The Tourism Research Center at the Macau Institute for Tourism Studies (IFT) held an industry briefing on November 24 and released the latest findings on one of the Center’s major research projects, the Macau Human Resource Monitor (MHRM) Survey, according to the education institution.

The MHRM Survey measures job satisfaction levels and other key human resource indicators of the territory’s general labor force, with a focus on those working in the hospitality, gaming and tourism industries.

The survey also looks at several other variables, such as; fairness (as perceived by workers) of compensation and benefits, the level of job stress and workers’ intent to stay, social wellbeing and work-life balance.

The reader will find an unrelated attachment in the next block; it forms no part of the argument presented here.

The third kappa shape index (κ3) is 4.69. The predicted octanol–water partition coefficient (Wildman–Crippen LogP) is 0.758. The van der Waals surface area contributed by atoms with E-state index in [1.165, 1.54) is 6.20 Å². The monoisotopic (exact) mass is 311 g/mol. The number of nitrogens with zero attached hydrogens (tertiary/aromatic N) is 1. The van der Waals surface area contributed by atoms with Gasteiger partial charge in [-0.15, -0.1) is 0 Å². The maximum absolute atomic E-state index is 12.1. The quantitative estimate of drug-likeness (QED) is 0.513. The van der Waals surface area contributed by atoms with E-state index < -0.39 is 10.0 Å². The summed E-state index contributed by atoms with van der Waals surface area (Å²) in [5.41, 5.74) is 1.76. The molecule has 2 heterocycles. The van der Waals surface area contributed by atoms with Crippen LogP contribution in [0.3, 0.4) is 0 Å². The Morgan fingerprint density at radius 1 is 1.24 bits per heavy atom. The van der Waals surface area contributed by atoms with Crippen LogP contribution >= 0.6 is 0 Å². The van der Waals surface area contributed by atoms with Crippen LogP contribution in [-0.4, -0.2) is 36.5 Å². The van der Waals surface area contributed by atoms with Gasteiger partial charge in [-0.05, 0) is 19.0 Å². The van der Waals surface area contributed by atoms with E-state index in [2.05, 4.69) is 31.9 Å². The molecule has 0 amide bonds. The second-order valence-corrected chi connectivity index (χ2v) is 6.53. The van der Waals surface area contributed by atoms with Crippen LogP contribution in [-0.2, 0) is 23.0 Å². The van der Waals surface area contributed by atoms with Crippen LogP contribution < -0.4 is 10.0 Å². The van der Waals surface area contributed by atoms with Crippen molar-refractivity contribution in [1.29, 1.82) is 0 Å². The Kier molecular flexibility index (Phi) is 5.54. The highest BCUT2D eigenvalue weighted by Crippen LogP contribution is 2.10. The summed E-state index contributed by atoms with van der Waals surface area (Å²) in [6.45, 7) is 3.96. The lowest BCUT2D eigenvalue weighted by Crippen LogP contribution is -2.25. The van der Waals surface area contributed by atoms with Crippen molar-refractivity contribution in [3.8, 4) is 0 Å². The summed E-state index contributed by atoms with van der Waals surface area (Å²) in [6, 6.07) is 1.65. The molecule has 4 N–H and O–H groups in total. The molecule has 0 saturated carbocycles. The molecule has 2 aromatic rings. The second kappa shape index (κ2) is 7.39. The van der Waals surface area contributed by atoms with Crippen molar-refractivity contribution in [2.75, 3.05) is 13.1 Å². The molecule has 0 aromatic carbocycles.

The most recent findings show that Macau workers generally feel less satisfied with their jobs, are poorly compensated, have a lower willingness to stay in their jobs and experience more stress, as the results show compared to previous years. The overall job satisfaction score for all workers is 3.38 on a 5-point scale, where 5 is the highest.

The Tourism Research Center has announced the results of two in-depth studies, one on the attitudes of Macau workers to women in managerial roles, and another on the extent of gender bias in organizations.

Using the same 5-point scale, the studies show that Macau workers scored an average of 4.79 on their attitude toward female managers. The Center notes that although this score is considered high, it falls short of that seen in other studies, “particularly from western countries.”

A special focus report on gender bias, carried out by an assistant professor at IFT, Louis Vong, examined whether having male or female superiors in the workplace could affect employees’ performance, stress and sense of job satisfaction.